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9 Great Public Speaking Books I Recommend To Clients

9 Great Public Speaking Books I Recommend

My Favourite Books To Dip Into

To be honest, most public speaking books bore me silly. After many years, I have found 9 great public speaking books I use often and recommend frequently. These are my top picks for finding your unique voice and speaking with natural confidence.

Be Heard Now! Tap Into Your Inner Speaker & Communicate With Ease, By Lee Glickstein

This book changed my life and me to finally find my groove as an authentic speaking coach. Buy, clutch to your bosom, then set it free as you step forward unfettered by fear!

I’m a big fan of Mr Lee Glickstein and his work. His book is beautifully and simply written. It’s filled with oodles of personal growth and public speaking-related stories, transformations and practical examples.

Lee’s approach is relationship based rather than performance based. He shows readers how to transform fear into magnetism simply by becoming present and speaking from the heart. “To be heard, you have to be here, now” is how Lee sums up the power and simplicity of presence. 

Gush, gush, gush. Learn more about Lee’s work and his books:

TED Talks: The Official TED Guide To Public Speaking by Chris Anderson

TED Talks is a fabulous book. Essential reading for the modern presenter. Filled with poignant tips and practical examples of how to use spoken word to creatively get your ideas across in a very short time.

TED Talks is written specifically for writing and delivering a short TED-style talk. It covers the fundamentals of purpose, message, story, structure, delivery, inspiring action and managing your nerves. The book is totally applicable for all styles of presentation. The focus is on communicating your ideas authentically and clearly, not perfect polished oration.

Exciting, life changing stuff. I love witnessing people unfurl themselves and their ideas in front of me. It’s why I’m still a speaking coach after 20 years.

Tell To Win: Connect, Persuade & Triumph With The Hidden Power Of Story, by Peter Guber

Tell To Win is a delightful book filled with incredibly useful tips, reframes and stories for tapping into the power of purposeful story telling. I’ve now asterisked, underlined and happily dog-eared my own copy.

3 Gems From Tell To Win:

p.57: “Stories make facts and figures memorable, resonant and actionable. …ignite empathy in the room and face to face and your audience won’t just hear you, they’ll feel you.“ (Geez I love that bit!!)

p.174-5: “…mirror neurons in the brain only switch on when the sense another person is acting intentionally …humans begin reading each other’s intentions as soon as they are physically close enough to see, hear and smell each another. Intention can speak louder than words.“

p.197: Human communication is mostly non-verbal. Half is visual and one third is vocal tone. We talk through our senses, rather than our words.

The author, Peter Guber works in the movie, entertainment and sports industries often as CEO. He is well connected and fills his book with stories, case studies and examples of famous people, firms and films.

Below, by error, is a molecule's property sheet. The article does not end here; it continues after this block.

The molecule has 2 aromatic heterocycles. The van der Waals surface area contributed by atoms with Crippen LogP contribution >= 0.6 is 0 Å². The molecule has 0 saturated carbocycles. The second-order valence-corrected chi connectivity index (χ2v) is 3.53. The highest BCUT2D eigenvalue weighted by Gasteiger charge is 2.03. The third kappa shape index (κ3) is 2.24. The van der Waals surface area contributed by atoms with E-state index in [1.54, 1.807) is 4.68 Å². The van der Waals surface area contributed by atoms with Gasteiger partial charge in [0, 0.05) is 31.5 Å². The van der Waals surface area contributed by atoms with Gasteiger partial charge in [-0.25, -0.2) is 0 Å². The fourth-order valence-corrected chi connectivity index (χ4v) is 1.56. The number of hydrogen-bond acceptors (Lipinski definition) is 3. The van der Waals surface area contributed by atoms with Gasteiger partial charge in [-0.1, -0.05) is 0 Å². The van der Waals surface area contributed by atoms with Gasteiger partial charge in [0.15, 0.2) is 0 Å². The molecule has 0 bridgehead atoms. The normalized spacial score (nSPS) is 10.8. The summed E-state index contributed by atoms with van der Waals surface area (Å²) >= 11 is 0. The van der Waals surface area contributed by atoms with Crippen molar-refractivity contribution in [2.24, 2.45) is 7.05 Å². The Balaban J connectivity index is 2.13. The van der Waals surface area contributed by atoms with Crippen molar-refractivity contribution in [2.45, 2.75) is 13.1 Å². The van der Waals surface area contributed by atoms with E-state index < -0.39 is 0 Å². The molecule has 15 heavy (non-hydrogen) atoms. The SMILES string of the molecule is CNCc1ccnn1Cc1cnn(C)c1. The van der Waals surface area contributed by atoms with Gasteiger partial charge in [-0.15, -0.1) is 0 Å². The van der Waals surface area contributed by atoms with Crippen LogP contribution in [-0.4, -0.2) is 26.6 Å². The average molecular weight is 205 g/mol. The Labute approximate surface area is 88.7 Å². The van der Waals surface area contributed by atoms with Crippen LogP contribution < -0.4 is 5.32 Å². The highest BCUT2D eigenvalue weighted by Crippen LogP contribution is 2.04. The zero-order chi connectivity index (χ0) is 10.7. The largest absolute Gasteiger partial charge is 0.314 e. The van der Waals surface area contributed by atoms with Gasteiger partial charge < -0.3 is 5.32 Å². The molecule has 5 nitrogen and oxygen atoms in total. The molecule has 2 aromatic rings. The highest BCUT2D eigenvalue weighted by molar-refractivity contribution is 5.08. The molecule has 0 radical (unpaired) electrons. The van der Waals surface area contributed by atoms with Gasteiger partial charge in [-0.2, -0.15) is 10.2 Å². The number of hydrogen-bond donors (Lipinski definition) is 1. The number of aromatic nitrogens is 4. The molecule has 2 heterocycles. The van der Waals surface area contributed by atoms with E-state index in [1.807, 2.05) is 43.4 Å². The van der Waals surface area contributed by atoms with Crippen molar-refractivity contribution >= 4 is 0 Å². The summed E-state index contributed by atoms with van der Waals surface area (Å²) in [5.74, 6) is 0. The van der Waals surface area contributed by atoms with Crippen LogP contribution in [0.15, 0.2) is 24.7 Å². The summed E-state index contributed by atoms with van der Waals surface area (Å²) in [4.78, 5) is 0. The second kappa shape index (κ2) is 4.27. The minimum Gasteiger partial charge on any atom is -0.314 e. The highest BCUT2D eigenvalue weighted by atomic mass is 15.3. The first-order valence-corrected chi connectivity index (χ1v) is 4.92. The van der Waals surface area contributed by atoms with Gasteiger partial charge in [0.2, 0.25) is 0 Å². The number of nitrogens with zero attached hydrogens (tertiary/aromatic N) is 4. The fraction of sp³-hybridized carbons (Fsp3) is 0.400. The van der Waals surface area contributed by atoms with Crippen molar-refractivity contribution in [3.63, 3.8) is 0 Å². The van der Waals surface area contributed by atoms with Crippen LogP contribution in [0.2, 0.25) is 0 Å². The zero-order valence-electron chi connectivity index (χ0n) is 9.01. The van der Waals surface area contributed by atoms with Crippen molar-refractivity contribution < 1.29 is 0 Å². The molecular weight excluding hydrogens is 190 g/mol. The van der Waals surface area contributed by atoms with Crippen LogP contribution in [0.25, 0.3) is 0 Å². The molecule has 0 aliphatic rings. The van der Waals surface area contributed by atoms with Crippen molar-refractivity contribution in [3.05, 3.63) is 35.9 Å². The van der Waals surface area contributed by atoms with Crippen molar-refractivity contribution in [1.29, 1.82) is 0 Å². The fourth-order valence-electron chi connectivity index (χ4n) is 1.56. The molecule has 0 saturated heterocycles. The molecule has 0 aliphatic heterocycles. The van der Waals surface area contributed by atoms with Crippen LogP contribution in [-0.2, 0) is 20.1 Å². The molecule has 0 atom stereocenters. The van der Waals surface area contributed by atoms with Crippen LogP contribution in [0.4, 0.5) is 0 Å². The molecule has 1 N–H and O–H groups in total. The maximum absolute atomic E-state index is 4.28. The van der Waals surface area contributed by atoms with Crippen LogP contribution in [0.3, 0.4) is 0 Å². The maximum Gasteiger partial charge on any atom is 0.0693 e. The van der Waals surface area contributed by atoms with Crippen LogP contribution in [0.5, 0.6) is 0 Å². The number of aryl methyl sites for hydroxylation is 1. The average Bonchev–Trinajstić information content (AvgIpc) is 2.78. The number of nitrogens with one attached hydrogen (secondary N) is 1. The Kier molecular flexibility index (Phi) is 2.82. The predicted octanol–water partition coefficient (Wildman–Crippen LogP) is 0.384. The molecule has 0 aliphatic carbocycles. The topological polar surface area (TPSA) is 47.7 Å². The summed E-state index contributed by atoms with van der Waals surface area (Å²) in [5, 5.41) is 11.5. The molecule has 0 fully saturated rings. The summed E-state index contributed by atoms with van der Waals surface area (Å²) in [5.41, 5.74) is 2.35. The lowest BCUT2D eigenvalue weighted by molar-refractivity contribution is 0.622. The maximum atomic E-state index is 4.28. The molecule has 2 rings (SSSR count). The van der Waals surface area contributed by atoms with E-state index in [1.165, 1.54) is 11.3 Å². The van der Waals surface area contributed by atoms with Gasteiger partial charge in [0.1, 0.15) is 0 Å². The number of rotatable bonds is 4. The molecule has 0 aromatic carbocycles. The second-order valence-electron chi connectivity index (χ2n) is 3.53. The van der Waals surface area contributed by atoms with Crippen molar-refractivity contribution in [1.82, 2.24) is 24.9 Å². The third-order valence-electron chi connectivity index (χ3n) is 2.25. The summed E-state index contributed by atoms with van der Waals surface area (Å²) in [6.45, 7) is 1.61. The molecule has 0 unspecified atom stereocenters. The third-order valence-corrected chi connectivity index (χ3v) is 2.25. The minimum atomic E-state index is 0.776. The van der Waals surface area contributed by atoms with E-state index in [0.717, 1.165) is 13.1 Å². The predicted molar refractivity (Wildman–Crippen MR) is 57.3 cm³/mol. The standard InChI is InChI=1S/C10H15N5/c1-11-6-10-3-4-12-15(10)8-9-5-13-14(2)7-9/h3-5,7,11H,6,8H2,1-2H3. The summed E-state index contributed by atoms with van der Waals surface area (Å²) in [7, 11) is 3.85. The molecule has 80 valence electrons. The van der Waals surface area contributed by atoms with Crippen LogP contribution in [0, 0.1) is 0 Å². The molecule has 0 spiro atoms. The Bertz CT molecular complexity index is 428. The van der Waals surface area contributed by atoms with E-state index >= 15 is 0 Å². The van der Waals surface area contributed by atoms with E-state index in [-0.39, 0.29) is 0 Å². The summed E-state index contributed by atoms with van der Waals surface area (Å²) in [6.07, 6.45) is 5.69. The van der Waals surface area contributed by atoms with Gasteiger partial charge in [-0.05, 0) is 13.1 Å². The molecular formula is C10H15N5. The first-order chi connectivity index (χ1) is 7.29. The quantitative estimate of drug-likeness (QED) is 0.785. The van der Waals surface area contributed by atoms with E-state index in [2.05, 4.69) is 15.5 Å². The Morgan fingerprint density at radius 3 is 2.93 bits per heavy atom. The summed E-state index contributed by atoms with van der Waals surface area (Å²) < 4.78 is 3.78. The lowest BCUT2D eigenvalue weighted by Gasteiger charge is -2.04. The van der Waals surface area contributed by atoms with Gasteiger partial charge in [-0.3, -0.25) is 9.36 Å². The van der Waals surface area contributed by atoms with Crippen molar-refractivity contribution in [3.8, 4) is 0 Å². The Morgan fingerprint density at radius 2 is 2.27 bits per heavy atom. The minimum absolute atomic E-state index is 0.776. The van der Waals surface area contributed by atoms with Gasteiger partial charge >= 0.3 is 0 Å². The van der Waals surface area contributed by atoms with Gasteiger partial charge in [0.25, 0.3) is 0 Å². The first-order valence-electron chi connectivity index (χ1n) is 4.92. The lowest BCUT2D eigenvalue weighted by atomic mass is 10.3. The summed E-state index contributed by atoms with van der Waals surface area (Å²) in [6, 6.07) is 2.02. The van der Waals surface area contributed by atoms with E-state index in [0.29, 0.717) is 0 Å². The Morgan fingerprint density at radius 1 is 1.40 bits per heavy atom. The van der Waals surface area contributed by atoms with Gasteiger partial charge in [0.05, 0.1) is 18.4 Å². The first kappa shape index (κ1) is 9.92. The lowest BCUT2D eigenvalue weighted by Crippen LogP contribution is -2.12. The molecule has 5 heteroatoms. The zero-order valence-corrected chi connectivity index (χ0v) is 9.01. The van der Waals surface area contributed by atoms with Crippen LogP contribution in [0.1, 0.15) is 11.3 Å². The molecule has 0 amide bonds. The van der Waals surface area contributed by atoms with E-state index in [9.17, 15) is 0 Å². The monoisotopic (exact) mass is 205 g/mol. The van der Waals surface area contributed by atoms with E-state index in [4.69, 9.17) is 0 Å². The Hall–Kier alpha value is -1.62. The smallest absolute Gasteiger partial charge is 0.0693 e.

Quiet: The Power of Introverts in a World That Can’t Stop Talking, by Susan Cain

Quiet is an easy to read book, tirelessly researched with bountiful evidence and compassionately balanced to benefit all the shapes and sizes of humanity. Read and find yourself within its pages.

Well, this book is an eyeopener, especially for those labelled as shy, anxious, socially awkward, quiet, sensitive, antisocial and hopeless at public speaking!

These characteristics often get lumped together without much thought and with a lot of presumption.

The western world, cheerleaded by corporate North America, relentlessly promotes extroversion personality traits as the norm and the ideal. Natural extroverts are only half the population. Where is the voice of the other half?

The trick is identifying your inherent tendencies and preferences and to use them to your advantage, ignoring any labels.

Get the book or watch Susan Cain’s TED Talk.

The Confident Performer, By Dr David Roland

The author, David Roland, is a Australian performance psychologist. This book specifically teaches mental preparation techniques for any kind of performance including dance, song, theatre, music and sport. The number one biggie for most people, stage fright, he covers particularly well. He includes two excellent scripts to build a habit of relaxation before performance (and life), both autogenic and progressive muscle relaxation.

I like these words from David Roland on page 80: “The very nature of performance requires the artist to expose himself publicly, which usually leads to the experience of stage fright – something every artist needs to manage. Being open to evaluation by an audience is something that does not occur in most other occupations.”

And yet, without taking the risk of exposing one’s true self, there is only facade, a barrier between you and your audience. And they feel it. Listeners miss out on the real you, you miss out on them and everyone misses out on the magic.

You can lessen the risk of stage fright by tapping into the power of mental rehearsal.

(David Roland has since recovered from stroke trauma and more about his brain-training work can be found on his website: )

Scared Speechless: 9 Ways to Overcome Fears & Captivate Your Audience, by Rohr & Impellizzeri